Among the lessons of 2020 (for Granite Staters of all ages) was just how safe our homes could be and how happy most of us could be in them. Based upon national and state studies, we at AARP New Hampshire can say with confidence that we know this much is true: Granite Staters want to stay at home as they age.
It is time to insist our elected leaders honor the preferences of residents to age at home by making smart and strategic funding choices. Every two years, our elected officials continue to not fund services to keep people at home.
The economics are compelling. We know care through the State’s Choices for Independence (CFI) Program — which is for people who are clinically eligible for nursing home care — is about one-third the cost of keeping someone in a long-term care facility. It is cheaper to keep people at home and home is where they want to be. A lack of funding shouldn’t compel people to leave their homes when they could, with some support, stay there longer until they truly need the excellent care our state’s long-term care facilities provide.
The state’s budget and the budget process should align with fiscal realities and our preferences as we age. Our elected officials have the opportunity to leverage incoming Federal money – flowing into New Hampshire as we recover and emerge from the pandemic – to change course. They can make lasting systemic change allowing us to age how and where we choose. And, give the tens of thousands of unpaid Granite State family caregivers opportunities for respite needed to continue doing their part to keep loved ones at home with minimal cost to the state.
According to a 2018 report from AARP, 38 percent of Hispanic-Latino family caregivers are between the ages of 18 and 34, making them the youngest ethnic group providing care, taking on additional responsibilities in their younger years that can have lasting impacts as they build their own careers or families.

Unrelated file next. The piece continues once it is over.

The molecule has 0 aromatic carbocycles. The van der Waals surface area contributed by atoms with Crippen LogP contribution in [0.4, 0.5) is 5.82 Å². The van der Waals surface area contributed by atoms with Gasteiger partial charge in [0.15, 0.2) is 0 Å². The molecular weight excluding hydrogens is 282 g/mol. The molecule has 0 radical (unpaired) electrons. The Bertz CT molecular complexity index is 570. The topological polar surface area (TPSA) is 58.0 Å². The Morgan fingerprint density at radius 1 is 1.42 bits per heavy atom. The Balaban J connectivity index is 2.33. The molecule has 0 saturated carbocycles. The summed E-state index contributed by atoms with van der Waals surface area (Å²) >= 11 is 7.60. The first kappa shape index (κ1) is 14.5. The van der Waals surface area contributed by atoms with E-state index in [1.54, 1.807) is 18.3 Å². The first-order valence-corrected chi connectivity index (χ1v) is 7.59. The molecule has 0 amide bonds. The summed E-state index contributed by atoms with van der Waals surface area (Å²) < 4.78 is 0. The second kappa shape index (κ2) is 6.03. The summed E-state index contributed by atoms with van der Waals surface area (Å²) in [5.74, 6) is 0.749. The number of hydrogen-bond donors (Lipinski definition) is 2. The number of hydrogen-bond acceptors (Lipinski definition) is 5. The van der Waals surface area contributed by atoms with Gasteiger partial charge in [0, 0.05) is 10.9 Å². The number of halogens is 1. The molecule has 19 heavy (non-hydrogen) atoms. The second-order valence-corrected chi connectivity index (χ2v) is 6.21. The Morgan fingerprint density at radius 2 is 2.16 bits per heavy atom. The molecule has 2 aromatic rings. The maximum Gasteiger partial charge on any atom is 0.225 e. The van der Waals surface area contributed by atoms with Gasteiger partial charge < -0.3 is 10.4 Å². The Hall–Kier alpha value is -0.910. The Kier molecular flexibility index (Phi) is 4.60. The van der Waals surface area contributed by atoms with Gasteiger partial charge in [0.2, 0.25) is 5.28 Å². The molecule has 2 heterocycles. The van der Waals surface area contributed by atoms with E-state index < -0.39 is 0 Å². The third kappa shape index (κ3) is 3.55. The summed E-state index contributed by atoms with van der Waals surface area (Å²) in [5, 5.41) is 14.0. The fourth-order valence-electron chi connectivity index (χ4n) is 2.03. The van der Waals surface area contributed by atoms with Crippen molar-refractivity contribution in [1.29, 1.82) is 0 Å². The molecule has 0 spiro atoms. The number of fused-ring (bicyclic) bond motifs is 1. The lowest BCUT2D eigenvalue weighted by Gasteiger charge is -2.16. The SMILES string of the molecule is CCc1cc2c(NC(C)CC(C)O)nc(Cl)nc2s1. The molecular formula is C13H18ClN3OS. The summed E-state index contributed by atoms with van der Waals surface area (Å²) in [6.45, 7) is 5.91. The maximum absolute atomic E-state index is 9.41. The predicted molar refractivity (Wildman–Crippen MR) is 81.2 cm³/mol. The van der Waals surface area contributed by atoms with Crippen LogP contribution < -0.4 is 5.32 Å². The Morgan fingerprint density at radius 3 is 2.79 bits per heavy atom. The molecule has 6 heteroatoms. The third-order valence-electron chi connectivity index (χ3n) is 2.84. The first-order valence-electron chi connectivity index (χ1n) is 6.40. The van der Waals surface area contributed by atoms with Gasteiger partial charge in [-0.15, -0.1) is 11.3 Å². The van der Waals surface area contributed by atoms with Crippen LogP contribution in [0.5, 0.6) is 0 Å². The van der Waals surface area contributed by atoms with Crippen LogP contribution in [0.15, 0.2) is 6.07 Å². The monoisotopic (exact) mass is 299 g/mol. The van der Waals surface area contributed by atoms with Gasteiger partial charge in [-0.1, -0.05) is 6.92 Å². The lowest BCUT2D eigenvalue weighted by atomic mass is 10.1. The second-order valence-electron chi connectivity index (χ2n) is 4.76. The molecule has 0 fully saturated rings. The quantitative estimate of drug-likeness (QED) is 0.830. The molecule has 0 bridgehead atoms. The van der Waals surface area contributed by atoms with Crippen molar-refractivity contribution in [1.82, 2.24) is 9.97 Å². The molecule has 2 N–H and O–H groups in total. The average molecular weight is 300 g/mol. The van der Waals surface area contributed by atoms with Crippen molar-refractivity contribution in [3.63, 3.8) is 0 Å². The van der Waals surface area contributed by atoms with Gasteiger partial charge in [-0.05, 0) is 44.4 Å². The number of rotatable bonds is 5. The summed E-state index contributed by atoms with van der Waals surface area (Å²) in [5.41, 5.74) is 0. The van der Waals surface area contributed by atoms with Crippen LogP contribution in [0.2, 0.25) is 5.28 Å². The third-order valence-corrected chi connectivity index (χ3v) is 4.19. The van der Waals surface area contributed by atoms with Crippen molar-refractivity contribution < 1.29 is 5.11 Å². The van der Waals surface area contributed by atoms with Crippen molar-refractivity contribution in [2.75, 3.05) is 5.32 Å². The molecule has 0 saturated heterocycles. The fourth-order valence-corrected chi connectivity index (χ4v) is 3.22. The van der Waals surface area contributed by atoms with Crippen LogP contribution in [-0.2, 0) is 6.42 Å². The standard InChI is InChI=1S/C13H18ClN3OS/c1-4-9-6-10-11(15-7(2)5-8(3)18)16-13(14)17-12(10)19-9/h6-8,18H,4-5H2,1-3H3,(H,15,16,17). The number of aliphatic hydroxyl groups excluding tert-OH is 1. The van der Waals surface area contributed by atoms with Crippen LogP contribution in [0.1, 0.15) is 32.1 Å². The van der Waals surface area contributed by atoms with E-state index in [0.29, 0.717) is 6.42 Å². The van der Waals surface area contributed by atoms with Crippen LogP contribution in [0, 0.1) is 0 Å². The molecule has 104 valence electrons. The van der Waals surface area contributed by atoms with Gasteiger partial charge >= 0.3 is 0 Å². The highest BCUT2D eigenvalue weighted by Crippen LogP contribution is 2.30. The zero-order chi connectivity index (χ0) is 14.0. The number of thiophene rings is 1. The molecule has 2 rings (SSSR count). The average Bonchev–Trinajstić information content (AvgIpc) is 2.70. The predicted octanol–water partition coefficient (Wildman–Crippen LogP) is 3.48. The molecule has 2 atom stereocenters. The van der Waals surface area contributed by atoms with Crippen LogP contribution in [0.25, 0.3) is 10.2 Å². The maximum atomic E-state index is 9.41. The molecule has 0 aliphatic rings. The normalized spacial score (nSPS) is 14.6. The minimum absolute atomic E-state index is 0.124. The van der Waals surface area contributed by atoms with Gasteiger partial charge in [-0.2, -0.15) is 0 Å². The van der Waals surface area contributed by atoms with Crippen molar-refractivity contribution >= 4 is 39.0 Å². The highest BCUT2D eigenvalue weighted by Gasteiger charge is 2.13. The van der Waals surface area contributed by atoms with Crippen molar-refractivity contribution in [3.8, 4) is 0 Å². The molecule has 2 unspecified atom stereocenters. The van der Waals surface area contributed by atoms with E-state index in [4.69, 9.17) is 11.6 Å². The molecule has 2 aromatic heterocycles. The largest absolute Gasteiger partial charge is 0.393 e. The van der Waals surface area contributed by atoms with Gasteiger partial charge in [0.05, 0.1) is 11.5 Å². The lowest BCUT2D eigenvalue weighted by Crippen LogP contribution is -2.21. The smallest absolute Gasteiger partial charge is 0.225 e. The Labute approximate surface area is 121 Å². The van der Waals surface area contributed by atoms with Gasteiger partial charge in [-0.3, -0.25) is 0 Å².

Governor Chris Sununu’s proposed budget provides some increases for some services to keep people at home. But, it doesn’t go far enough. The three services that saw rate increases under the CFI program still don’t adequately fund the cost to provide those services. In other words, providers lose money providing services or they can’t pay sufficient wages to attract and retain workers. Sometimes it just makes sense to spend money to save money or to make money.
Other services such as adult medical daycare (which, if done well and broadly, could leverage private pay dollars) have not received an increase, even when that service is currently reimbursed at about half of the actual cost of providing it. As a result of perennially inadequate funding, many adult daycare facilities have closed in recent years. This is bad news for New Hampshire’s 177,000 unpaid family caregivers, many of whom could, would, and did use such services for much-needed respite without burdening state budgets. We must do better.
This doesn’t only impact Medicaid recipients but private payers as well who could use these services. This affects all of us by taking away a critical service from families who are caring for their loved ones at home instead of prematurely placing them in more expensive settings. Once every two years, our elected officials (and all of us who can influence their votes) have a chance to do something different. Now is that time.
New Hampshire continues to spend significantly more on institutional care versus in-home care. Both settings have their place; funding should not drive choice. The current budget proposal has some increases to address this imbalance, but it still falls short. Even for the services receiving increases, the increases do not make payments for these services comparable for similar services. Further adjustments are necessary.
New Hampshire can and must do better. This really is about honor. We must make immediate efforts (in this budget cycle) to honor people’s choices of settings (in their home and communities), to honor the people themselves by ensuring that they can get the services they need, and those providing those services in their homes and communities are paid well. We must fund things (such as adult daycare) to lighten the heavy loads of tens of thousands of family caregivers.
Now is the time for us to contact our elected officials to ensure the funding that allows us to age in our homes and communities.
I urge you to visit nh.gov and reach out to Governor Sununu, and your elected state representatives and senators, and urge them to make aging at home a priority while it is still fresh in everyone’s mind just how welcome a place home can be.
Todd Fahey is State Director of AARP New Hampshire.
Fahey is a Manchester native and graduate of Columbia University and the University of Maine School of Law.
NHLN partners with AARP New Hampshire in best serving the Hispanic-Latino community of the Granite State.